Because of his findings, the United States passed a federal law requiring all vehicles (except buses) to be fitted with seat belts in all designated seating positions which took effect on January 1, 1968. Seat belts were now in the vehicles, but their use remained voluntary until New York became the first state to make their use mandatory in January of 1984.

To this day, any casual look into the vehicle compartments of those we share the road with can reveal drivers and other auto occupants still not using this fabulously simple and life-saving piece of equipment but not without a tinge of guilt and the possibility of a fine.

You see, in my lifetime, I’ve watched seat belts go from lap belts that were standard decoration (like in my grandfather’s Oldsmobile) to 3-point safety necessities that beep at you when you don’t have them on. I’ve also seen people who previously didn’t shoot a second glance at a motorist without their safety belt on now send side glances and judgmental head shakes when they see someone not wearing their seatbelt.

What changed? The beliefs about seat belts changed. The knowledge that they saved lives became widespread. The laws that required them to become the standard for automobiles and then mandatory for drivers/riders changed. As a result, the whole world became a safer place to drive.

Why did it change? Because a few people decided that it was no longer acceptable to lose alarming numbers of their friends, family members, and fellow humans to a problem that seemed solvable. They felt the responsibility to bring a better alternative to the market that helped save lives and contribute to the better society they wanted to live in. They decided to create order from the chaos they identified in their country and it affected the world.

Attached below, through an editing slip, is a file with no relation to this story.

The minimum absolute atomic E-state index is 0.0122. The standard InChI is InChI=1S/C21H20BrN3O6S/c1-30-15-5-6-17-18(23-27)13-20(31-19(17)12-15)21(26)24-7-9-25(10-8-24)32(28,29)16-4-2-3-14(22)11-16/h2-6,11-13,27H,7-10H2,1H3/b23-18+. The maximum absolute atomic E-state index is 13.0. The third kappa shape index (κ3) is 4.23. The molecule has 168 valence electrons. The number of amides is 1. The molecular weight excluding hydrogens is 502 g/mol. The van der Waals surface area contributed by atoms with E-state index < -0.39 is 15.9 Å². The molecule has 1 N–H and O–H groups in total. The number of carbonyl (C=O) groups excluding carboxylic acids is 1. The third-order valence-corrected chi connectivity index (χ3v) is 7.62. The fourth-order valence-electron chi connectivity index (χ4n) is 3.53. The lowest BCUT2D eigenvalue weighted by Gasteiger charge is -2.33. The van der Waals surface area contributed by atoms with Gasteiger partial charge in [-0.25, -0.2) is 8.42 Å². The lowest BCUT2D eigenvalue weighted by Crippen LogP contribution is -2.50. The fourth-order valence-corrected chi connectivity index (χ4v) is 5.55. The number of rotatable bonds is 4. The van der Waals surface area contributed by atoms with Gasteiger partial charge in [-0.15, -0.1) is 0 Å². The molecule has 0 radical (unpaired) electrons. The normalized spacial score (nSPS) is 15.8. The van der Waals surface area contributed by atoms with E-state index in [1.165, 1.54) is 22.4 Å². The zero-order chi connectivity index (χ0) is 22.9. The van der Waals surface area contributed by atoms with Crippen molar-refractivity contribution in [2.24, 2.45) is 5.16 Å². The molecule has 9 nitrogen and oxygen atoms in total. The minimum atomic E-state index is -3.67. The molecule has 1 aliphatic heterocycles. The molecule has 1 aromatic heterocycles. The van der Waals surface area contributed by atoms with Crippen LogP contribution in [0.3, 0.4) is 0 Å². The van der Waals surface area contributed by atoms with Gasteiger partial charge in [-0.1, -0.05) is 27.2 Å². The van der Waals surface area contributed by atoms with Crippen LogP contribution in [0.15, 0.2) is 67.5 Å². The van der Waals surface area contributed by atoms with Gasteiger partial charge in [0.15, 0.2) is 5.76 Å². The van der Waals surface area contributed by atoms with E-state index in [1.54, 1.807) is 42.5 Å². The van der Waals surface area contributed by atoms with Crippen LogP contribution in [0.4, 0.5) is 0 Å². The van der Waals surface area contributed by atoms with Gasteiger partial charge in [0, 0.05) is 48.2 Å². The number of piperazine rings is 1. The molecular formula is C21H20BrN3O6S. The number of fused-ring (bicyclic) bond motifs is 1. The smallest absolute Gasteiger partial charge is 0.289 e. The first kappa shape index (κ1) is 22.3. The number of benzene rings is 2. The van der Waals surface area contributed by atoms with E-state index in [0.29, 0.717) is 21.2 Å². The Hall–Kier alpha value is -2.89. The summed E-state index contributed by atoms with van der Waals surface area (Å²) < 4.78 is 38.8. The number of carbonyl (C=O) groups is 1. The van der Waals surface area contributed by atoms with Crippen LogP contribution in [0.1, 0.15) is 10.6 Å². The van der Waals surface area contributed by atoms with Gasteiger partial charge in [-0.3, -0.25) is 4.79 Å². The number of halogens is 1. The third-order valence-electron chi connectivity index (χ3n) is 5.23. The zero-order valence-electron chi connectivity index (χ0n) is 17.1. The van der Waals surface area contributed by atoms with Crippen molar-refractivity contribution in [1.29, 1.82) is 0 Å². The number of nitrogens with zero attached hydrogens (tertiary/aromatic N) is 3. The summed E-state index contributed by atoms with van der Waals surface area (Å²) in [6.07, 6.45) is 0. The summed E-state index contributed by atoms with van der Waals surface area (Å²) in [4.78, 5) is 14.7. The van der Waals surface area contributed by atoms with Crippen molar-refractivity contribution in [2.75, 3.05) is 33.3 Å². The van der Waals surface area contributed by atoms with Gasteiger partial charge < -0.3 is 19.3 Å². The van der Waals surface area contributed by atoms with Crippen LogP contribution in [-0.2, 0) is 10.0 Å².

They decided to sing a new song.

SING A NEW SONG

We are standing in that moment right now. Millions of us in the United States are looking at the 33,000+ gun-related deaths happening in our country annually and wondering what we can do to bring order to the chaos.

Many want to impose greater regulations on guns in our country. But has regulation ever worked to change the hearts of those who wanted to commit crimes against others? Would it work now?

Others say it’s better if we all have weapons to bring polarity to society. That the fear of everyone owning, carrying, and using guns will reduce gun violence. But will that stop the suicides that make up roughly 66% of the 33,000 gun-related deaths?

What if the answers aren’t in regulations and inventions but in a return to connection in our communities? What if those fences we built to “make good neighbors” are actually keeping us from engaging and connecting with each other which is resulting in fantastical and twisted worldviews based on inward-focused thinking instead of the outward-focused thinking that results in increased empathy?

What if the solutions began to emerge as we connected with one another and had less of a reason to isolate ourselves and objectify our neighbors?

What would you do if you knew the source of the chaos was a lack of connection between us? What would you do to bring order?

Too often we become focused on magic-bullet (pun intended) solutions to large social symptoms, while the sources of these issues are ignored. Imagine if we used this terrible tragedy to precipitate a long-overdue conversation about how we’re doing life together and change the culture of our beliefs about social engagement and community connection.

How long to sing this song? Likely as long as we make it the government’s responsibility to come up with a sweeping solution to a problem best solved by the daily interventions of all of us.

The new song is a symphony and each of us has to play our part. May we all work together in harmony to bring victory to this man-made tragedy.

Question: What new song do you want our society to sing? In what ways can we be the solution and help reduce the amount of gun violence in America? I’d love to hear your thoughts! You can leave a comment by clicking here.